REG-31306 Trends in Forest and Nature Conservation


Studiepunten 6.00

Individual Paper2
Course coordinator(s)dr. M Holmgren
Lecturer(s)dr. M Holmgren
dr. P Vergeer
prof. dr. PA Zuidema
Examiner(s)dr. M Holmgren
prof. dr. PA Zuidema
dr. P Vergeer

Language of instruction:



TRENDS in Forest and Nature Conservation is developed by the four chair-groups (WEC, PEN, FNP and FEM) teaching the Master Forest and Nature Conservation (MFN) programme and some external invited speakers.

The course reflects on five major trends in conservation science from ecological and social perspectives. The course uses a workshop format with a diverse selection of speakers to present current approaches in conservation and management within each of the five major trends in conservation science. The five main themes and trends analysed during the course are:

1) Resilience of Socio-Ecological Systems
Trend: Increasing awareness of the potential persistence of alternative states in socio-ecological systems

2) Protect-Manage-Fight (Spare vs. Share)
Trend: Increasing recognition that most nature is not pristine and value conservation also in managed ecosystems

3) Conservation Science vs. Practice
Trend: Recognition of the cultural plurality in visions of nature and knowledge on ecological systems including indigenous people and different ways of governing nature and their effectiveness.

4) Ecosystem Approach and Teleconnections
Trend: Recognition of the importance of interactions between ecological systems (at different spatial and temporal scales) for maintaining the structure, functioning and biodiversity of ecosystems.

5) Communicating for Conservation Success
Trend: Environmental scientists and practitioners are increasingly aware of the need to communicate conservation goals and results more effectively with broad and diverse audiences.

The course combines classical lectures, group discussions of scientific papers and individual writing assignments. During the course students practice how to critically evaluate a scientific paper and how to write an essay that discusses the scientific evidence behind a chosen trend in conservation and management.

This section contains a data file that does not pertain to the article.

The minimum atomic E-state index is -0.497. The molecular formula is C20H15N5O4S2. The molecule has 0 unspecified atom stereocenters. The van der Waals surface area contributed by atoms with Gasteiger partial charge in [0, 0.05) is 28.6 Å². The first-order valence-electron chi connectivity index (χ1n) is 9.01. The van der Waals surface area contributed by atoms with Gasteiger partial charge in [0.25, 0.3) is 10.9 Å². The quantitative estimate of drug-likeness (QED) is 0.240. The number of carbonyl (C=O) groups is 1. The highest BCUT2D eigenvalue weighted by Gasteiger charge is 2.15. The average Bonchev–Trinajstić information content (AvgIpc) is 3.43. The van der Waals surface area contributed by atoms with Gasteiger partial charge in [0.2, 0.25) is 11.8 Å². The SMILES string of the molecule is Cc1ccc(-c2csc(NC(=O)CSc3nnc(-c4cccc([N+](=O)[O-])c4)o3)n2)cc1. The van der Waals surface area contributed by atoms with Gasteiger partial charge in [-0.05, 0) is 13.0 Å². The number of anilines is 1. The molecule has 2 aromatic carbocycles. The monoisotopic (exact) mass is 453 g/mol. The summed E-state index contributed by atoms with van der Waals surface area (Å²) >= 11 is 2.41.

The course is directed to first year students from the Master in Forest and Nature Conservation (MFN) programme and complemented with students from other master programs.

Learning outcomes:

After successful completion of this course students are expected to be able to:
- analyse emerging trends in conservation science using ecological and social sciences;
- evaluate the scientific evidence underlying a conservation approach;
- assess scientific papers critically;
- write a scientific essay that analyses an emergent trend in conservation.


The course combines different working forms:
- lectures;
- group discussions: paper discussions in small groups (Assignment 1);
- individual essay writing (Assignment 2).
Instructions for the reading and writing assignments are available through Brightspace. Examples of exam questions are also available through Brightspace.


Students are evaluated through 2 assignments and a final exam:
- assignment 1: Reading critically (15%);
- assignment 2: Individual essay (45%);
- final exam (40%).


Course outline and reader are provided online.

Keuze voor: MFNForest and Nature ConservationMSc1AF